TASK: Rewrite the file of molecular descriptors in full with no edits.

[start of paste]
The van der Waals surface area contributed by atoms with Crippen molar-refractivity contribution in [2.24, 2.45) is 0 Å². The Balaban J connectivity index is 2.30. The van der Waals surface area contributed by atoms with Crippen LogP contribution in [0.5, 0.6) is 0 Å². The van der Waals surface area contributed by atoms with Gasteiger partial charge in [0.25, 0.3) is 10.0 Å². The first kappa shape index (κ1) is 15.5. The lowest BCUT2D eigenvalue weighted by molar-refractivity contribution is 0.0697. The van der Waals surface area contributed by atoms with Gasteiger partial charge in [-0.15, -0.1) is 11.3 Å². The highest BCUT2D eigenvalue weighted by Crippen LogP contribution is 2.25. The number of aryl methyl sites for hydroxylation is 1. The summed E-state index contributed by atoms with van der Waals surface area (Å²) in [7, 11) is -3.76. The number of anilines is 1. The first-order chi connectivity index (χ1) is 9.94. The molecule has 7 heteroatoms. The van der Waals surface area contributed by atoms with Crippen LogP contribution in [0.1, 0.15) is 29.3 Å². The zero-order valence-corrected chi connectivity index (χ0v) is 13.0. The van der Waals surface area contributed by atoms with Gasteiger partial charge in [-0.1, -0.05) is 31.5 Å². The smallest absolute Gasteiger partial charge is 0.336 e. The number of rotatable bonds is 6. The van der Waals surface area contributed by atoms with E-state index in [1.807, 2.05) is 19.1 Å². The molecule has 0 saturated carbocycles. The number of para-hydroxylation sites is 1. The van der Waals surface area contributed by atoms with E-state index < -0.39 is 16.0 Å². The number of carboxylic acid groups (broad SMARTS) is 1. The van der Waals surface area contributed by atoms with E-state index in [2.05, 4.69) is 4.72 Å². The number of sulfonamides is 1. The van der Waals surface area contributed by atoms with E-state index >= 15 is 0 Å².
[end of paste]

The van der Waals surface area contributed by atoms with Crippen molar-refractivity contribution in [2.24, 2.45) is 0 Å². The Balaban J connectivity index is 2.30. The van der Waals surface area contributed by atoms with Crippen LogP contribution in [0.5, 0.6) is 0 Å². The van der Waals surface area contributed by atoms with Gasteiger partial charge in [0.25, 0.3) is 10.0 Å². The first kappa shape index (κ1) is 15.5. The lowest BCUT2D eigenvalue weighted by molar-refractivity contribution is 0.0697. The van der Waals surface area contributed by atoms with Gasteiger partial charge in [-0.15, -0.1) is 11.3 Å². The highest BCUT2D eigenvalue weighted by Crippen LogP contribution is 2.25. The number of aryl methyl sites for hydroxylation is 1. The summed E-state index contributed by atoms with van der Waals surface area (Å²) in [7, 11) is -3.76. The number of anilines is 1. The first-order chi connectivity index (χ1) is 9.94. The molecule has 7 heteroatoms. The van der Waals surface area contributed by atoms with Crippen LogP contribution in [0.1, 0.15) is 29.3 Å². The zero-order valence-corrected chi connectivity index (χ0v) is 13.0. The van der Waals surface area contributed by atoms with Gasteiger partial charge in [-0.1, -0.05) is 31.5 Å². The smallest absolute Gasteiger partial charge is 0.336 e. The number of rotatable bonds is 6. The van der Waals surface area contributed by atoms with E-state index in [1.807, 2.05) is 19.1 Å². The molecule has 0 saturated carbocycles. The number of para-hydroxylation sites is 1. The van der Waals surface area contributed by atoms with E-state index < -0.39 is 16.0 Å². The number of carboxylic acid groups (broad SMARTS) is 1. The van der Waals surface area contributed by atoms with E-state index in [2.05, 4.69) is 4.72 Å². The number of sulfonamides is 1. The van der Waals surface area contributed by atoms with E-state index >= 15 is 0 Å².